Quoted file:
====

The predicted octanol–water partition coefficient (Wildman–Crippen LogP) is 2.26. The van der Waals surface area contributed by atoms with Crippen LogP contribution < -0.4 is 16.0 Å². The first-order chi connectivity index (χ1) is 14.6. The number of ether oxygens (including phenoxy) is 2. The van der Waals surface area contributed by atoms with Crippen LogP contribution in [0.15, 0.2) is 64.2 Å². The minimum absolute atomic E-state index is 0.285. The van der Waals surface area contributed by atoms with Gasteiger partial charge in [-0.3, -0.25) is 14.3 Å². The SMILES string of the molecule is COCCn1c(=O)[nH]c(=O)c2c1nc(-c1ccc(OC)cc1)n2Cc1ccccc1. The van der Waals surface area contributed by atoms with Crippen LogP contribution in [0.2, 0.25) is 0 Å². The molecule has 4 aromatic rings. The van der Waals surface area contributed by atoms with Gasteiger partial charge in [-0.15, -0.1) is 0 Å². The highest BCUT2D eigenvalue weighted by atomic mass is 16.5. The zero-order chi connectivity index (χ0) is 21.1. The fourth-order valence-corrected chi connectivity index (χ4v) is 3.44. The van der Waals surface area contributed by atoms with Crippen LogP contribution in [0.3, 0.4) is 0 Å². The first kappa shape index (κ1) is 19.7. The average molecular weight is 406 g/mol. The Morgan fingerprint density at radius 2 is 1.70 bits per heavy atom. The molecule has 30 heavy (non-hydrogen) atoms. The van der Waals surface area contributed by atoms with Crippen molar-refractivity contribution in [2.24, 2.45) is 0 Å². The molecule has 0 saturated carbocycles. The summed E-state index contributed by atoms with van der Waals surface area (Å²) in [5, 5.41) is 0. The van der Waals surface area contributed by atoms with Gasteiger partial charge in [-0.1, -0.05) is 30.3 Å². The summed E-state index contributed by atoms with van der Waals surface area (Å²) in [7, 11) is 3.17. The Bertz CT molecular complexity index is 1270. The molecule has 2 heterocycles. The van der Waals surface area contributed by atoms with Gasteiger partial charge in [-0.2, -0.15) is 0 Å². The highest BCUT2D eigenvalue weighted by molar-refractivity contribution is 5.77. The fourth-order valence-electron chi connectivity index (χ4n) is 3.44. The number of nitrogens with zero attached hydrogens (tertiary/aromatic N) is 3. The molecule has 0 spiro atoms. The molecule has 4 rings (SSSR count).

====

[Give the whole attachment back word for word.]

The predicted octanol–water partition coefficient (Wildman–Crippen LogP) is 2.26. The van der Waals surface area contributed by atoms with Crippen LogP contribution < -0.4 is 16.0 Å². The first-order chi connectivity index (χ1) is 14.6. The number of ether oxygens (including phenoxy) is 2. The van der Waals surface area contributed by atoms with Crippen LogP contribution in [0.15, 0.2) is 64.2 Å². The minimum absolute atomic E-state index is 0.285. The van der Waals surface area contributed by atoms with Gasteiger partial charge in [-0.3, -0.25) is 14.3 Å². The SMILES string of the molecule is COCCn1c(=O)[nH]c(=O)c2c1nc(-c1ccc(OC)cc1)n2Cc1ccccc1. The van der Waals surface area contributed by atoms with Crippen LogP contribution in [0.2, 0.25) is 0 Å². The molecule has 4 aromatic rings. The van der Waals surface area contributed by atoms with Gasteiger partial charge in [-0.15, -0.1) is 0 Å². The highest BCUT2D eigenvalue weighted by atomic mass is 16.5. The zero-order chi connectivity index (χ0) is 21.1. The fourth-order valence-corrected chi connectivity index (χ4v) is 3.44. The van der Waals surface area contributed by atoms with Crippen LogP contribution in [0.3, 0.4) is 0 Å². The first kappa shape index (κ1) is 19.7. The average molecular weight is 406 g/mol. The Morgan fingerprint density at radius 2 is 1.70 bits per heavy atom. The molecule has 30 heavy (non-hydrogen) atoms. The van der Waals surface area contributed by atoms with Crippen molar-refractivity contribution in [2.24, 2.45) is 0 Å². The molecule has 0 saturated carbocycles. The summed E-state index contributed by atoms with van der Waals surface area (Å²) in [5, 5.41) is 0. The van der Waals surface area contributed by atoms with Gasteiger partial charge in [-0.1, -0.05) is 30.3 Å². The summed E-state index contributed by atoms with van der Waals surface area (Å²) in [7, 11) is 3.17. The Bertz CT molecular complexity index is 1270. The molecule has 2 heterocycles. The van der Waals surface area contributed by atoms with Gasteiger partial charge in [-0.2, -0.15) is 0 Å². The highest BCUT2D eigenvalue weighted by molar-refractivity contribution is 5.77. The fourth-order valence-electron chi connectivity index (χ4n) is 3.44. The number of nitrogens with zero attached hydrogens (tertiary/aromatic N) is 3. The molecule has 0 spiro atoms. The molecule has 4 rings (SSSR count).